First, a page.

Contact: Laura Niles
NASA/Johnson Space Center
Spiders in space weave a web of scientific inspiration for Spider-Man fans
While spiders were busy spinning webs in space, researchers on Earth weaved their knowledge of this activity into educational materials to inspire and motivate students. Now, this free, Web-based guide is being re-released through Scholastic and Sony Pictures as curriculum for educators to leap on the excitement surrounding the release of the film, "The Amazing Spider-Man 2."
For those who may have missed it, this guide's inspiration came from real science using spiders in space. And although the spiders were exposed to microgravity and radiation in space, they did not morph into mutants; rather, they adapted quite well and provided a biology lesson learned around the world.
Using information gleaned from the Commercial Generic Bioprocessing Apparatus Science Insert-05 (CSI-05) investigation conducted aboard the International Space Station, BioServe Space Technologies, Baylor College of Medicine and NASA developed an educational guide for teachers called "Spiders in Space." The learning tool was also funded by grants from the Howard Hughes Medical Institute and the Houston Endowment Inc., and previous work supported by the National Space Biomedical Research Institute.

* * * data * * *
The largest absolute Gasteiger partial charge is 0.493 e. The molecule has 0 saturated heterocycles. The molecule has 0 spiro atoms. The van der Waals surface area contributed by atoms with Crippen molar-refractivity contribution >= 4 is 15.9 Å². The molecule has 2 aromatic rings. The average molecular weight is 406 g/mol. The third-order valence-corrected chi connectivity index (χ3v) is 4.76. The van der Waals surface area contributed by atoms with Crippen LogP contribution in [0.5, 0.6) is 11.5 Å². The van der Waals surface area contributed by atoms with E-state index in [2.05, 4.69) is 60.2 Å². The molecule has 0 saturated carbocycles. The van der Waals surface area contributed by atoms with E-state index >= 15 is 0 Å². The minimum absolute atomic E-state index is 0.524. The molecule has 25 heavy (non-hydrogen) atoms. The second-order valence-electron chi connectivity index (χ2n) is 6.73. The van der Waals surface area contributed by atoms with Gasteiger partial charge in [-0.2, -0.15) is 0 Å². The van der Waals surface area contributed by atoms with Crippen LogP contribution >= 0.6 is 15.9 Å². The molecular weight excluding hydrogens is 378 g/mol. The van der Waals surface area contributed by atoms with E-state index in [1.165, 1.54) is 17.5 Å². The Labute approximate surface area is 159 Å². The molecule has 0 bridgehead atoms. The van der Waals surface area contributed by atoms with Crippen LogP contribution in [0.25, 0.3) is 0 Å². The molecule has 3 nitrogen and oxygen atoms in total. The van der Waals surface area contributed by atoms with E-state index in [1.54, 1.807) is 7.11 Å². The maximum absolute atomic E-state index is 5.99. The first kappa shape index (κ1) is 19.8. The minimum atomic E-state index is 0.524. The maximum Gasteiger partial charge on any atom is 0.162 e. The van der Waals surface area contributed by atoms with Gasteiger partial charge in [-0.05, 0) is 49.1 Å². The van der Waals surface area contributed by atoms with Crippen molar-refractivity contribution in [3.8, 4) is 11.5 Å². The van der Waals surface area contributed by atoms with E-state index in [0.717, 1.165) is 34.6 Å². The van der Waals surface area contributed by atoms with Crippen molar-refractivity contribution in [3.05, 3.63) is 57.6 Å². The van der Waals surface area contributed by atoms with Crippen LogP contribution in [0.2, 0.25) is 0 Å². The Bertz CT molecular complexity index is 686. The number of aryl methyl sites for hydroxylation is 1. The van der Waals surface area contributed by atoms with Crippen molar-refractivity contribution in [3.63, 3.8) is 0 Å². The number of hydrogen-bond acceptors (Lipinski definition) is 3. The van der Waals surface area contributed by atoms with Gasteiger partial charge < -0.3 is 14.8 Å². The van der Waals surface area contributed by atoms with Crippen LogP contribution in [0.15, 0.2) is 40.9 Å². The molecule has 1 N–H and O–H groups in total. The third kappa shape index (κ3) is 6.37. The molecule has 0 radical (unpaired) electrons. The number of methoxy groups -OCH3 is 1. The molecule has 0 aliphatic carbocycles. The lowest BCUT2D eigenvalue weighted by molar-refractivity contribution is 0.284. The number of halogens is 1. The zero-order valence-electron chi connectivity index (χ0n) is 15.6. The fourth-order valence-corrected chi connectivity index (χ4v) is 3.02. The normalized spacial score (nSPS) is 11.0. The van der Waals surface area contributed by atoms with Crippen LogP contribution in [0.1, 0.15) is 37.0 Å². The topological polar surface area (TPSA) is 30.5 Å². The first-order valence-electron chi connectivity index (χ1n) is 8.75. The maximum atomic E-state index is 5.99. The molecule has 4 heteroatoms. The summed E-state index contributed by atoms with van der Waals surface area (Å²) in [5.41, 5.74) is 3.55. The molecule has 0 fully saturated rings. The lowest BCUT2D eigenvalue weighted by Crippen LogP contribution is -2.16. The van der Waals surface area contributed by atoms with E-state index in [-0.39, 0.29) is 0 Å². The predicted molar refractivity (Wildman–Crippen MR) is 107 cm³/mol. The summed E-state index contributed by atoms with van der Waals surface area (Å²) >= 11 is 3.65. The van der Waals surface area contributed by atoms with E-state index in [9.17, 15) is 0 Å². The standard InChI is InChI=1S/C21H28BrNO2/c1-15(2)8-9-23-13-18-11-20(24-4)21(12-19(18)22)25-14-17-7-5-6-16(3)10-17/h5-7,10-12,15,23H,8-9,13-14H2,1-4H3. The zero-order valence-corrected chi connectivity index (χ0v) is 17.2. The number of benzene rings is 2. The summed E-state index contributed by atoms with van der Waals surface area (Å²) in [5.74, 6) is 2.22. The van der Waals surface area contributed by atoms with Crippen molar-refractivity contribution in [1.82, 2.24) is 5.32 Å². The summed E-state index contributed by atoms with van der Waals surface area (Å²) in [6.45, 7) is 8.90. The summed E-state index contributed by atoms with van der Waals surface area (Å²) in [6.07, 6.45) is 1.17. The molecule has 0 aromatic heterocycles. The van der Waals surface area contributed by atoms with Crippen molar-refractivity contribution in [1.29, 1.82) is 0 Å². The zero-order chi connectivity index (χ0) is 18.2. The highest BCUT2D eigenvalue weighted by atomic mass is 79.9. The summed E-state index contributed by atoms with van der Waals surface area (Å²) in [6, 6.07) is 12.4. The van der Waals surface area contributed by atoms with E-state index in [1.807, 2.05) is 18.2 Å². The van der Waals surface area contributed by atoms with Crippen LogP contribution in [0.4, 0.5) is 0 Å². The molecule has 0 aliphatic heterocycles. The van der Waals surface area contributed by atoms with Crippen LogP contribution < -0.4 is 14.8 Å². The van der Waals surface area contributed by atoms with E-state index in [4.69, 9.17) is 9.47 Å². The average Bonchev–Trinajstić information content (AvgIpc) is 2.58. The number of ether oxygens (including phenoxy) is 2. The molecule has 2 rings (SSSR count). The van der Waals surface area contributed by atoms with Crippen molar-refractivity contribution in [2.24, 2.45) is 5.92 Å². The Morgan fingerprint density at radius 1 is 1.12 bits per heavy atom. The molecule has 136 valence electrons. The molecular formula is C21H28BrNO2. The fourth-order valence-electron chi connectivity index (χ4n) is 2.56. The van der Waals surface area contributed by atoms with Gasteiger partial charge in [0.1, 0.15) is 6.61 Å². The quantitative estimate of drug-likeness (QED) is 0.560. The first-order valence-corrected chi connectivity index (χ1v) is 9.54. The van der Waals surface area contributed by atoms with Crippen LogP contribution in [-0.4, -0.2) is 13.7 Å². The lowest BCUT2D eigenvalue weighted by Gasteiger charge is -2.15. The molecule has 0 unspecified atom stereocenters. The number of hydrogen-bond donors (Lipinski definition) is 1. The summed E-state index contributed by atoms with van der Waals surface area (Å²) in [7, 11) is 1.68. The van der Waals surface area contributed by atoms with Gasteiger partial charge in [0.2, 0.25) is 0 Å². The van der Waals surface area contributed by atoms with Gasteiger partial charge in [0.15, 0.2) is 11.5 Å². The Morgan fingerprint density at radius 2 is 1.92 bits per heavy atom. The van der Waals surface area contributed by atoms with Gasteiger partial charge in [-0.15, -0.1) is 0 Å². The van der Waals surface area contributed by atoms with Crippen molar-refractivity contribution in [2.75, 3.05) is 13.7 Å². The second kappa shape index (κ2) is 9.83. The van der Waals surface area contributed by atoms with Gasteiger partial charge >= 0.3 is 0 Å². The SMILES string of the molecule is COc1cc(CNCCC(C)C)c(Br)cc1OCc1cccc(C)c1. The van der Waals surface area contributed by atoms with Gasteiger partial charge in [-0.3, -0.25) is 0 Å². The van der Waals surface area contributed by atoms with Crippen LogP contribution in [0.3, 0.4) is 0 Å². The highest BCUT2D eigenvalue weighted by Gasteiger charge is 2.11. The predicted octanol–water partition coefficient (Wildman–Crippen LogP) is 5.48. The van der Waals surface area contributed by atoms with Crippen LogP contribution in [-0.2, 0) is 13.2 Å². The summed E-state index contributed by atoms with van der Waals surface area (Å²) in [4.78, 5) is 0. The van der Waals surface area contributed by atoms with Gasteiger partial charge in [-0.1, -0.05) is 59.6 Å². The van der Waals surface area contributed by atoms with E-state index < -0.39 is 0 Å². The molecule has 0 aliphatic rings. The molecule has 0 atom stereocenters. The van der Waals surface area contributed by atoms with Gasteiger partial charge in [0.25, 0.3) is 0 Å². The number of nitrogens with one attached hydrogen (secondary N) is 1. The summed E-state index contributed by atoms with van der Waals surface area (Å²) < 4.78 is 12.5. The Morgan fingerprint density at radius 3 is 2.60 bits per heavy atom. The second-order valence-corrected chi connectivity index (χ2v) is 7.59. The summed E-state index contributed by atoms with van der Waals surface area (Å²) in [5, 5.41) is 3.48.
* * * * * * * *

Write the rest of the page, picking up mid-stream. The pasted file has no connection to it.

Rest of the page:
"From an educational standpoint, the fact that a large commercial enterprise was willing to work with science institutions to promote lessons that we know are accurate, have been evaluated and are engaging for students, is really valuable," said Nancy Moreno, Ph.D., professor at Baylor College of Medicine and editorial director of BioEd Online. "To be able to leverage this resource for something like 'The Amazing Spider-Man 2' expands the scope and increases the reach of the project. We hope it generates interest in and enthusiasm for research on the space station by new audiences."